I picked one up at my local hardware store a few years ago for $15 bucks. Watch the ROI go through the roof with that set up!

Kitten bathing

I will admit that part of the desire for a hosed-style showerhead is the occasional need to bathe the cat. Since he's indoor/outdoor (nobody get preachy with me here...), he occasionally comes home smelling not-so-fresh, and the handheld shower is the tool that results in the least amount of total flipping out during bathing.

Why would someone get

Why would someone get preachy about an indoor/outdoor cat?

It usually goes along the

It usually goes along the lines of, "Blah blah blah diseases fighting cars blah blah blah shortened life span blah irresponsible blah should take better care of your animal companion blah."

(I find these are typically the same people who won't adopt animals from the Humane Society because they think the HS is evil because they're not a "no-kill" shelter. So you should leave the HS's animals there to die, apparently, to teach the HS about the evils of killing animals?)

Anyways. Getting preachy at me about my cat on my own blog would be grounds for a good kicking.

Indoor/Outdoor

Toebiter (and other outdoor cats) frequently left presents on the front porch of the parent's house....does being an indoor/outdoor cat afford william the opportunity to bring the presents inside?

I don't think he knows how

I don't think he knows how to kill things. He can certainly stalk, harry, catch, and hold - but he lacks a certain killer instinct. (Either that or he's just that cruel - he wants the squirrels to know that he'll be back tomorrow to do it again...)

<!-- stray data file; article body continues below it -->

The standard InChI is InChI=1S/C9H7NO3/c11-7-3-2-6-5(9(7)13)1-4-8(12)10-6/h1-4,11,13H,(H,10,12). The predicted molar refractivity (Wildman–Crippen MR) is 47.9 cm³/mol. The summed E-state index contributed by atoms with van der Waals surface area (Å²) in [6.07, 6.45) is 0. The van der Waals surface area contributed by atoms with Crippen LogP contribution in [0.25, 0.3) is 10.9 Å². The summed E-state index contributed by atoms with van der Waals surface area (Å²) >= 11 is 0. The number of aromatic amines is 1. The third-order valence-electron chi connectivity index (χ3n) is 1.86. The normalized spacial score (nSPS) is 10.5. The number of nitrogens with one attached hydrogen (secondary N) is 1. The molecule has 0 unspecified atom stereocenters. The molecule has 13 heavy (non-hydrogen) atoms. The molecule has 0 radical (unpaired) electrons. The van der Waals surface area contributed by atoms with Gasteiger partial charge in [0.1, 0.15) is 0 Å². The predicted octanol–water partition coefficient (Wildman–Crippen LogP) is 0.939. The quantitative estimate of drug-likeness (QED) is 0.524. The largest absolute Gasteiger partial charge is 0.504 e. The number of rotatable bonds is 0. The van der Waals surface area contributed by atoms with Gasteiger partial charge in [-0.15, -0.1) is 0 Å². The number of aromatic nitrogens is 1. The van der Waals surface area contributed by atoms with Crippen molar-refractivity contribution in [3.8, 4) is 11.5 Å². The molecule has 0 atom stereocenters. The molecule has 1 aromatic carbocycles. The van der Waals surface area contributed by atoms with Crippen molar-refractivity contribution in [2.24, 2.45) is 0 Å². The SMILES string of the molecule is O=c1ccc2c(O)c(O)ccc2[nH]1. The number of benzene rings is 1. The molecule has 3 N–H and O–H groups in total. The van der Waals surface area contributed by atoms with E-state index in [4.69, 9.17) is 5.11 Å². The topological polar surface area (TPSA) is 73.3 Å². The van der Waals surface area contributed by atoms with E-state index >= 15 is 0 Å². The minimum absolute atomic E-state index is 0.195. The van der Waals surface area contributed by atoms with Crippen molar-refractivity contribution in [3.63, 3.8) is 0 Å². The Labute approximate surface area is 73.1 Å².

catwasher

Now that you have (are getting?) a dishwasher you won't need the hose-styled showerhead.

Shorter showers

My shower typically takes three minutes. Four if I want to enjoy the heat of the water. Two if I hurry. Yes, short hair (and little of it, in my case) makes a difference, but TEN minutes? See if you can cut it to five, and then try to calc your ROI when I is less than 0.

But the longer your showers

But the longer your showers are, the more water you save on lower flow! (Read as, "Sure, we lose money on every sale, but we make up for it in volume!")

Why bother living in

Why bother living in Michigan if you can't take realllly long showers and make good use of all that awesome fresh water? :) I'd say a hot shower is better than a movie, or a good book, or a meal at a fancy restaurant and it's a hell of a lot cheaper per minute.

I just replaced my 120 watt file server with one using about 20 watts, so I'm off the hook here for a while. Should pay for itself in three years give or take. After that it'll go to work offsetting my REALLY LONG showers and (muhuhahahahah) BATHS. I'm so totally saving up for a Japanese-style tub like this: http://www.bathpro.net/ekobunepics.htm

tiny tubs!

So cute! (But why do they have to provide dimensions only for the *other* models?)

Hmmm...Is it possible to make a recirculating shower that filters drain water and pumps it back through? On first thought, it seems a little gross. On second thought, it seems a lot like a bath, but delivered like a shower...

Low-flows rock!

We love our low-flow showerhead! We have had it for 10 years now and it still works great. The best part is that we have somewhat low water pressure (because we need to replace our water heater) and the low-flow makes it seem like we have great water pressure.

The biggest water saving move we made when we moved into our house was to replace the toilets. Turns out that our dishwasher (which interestingly is also a huge water-saving appliance) uses less water per cycle than one flush of our old toilets.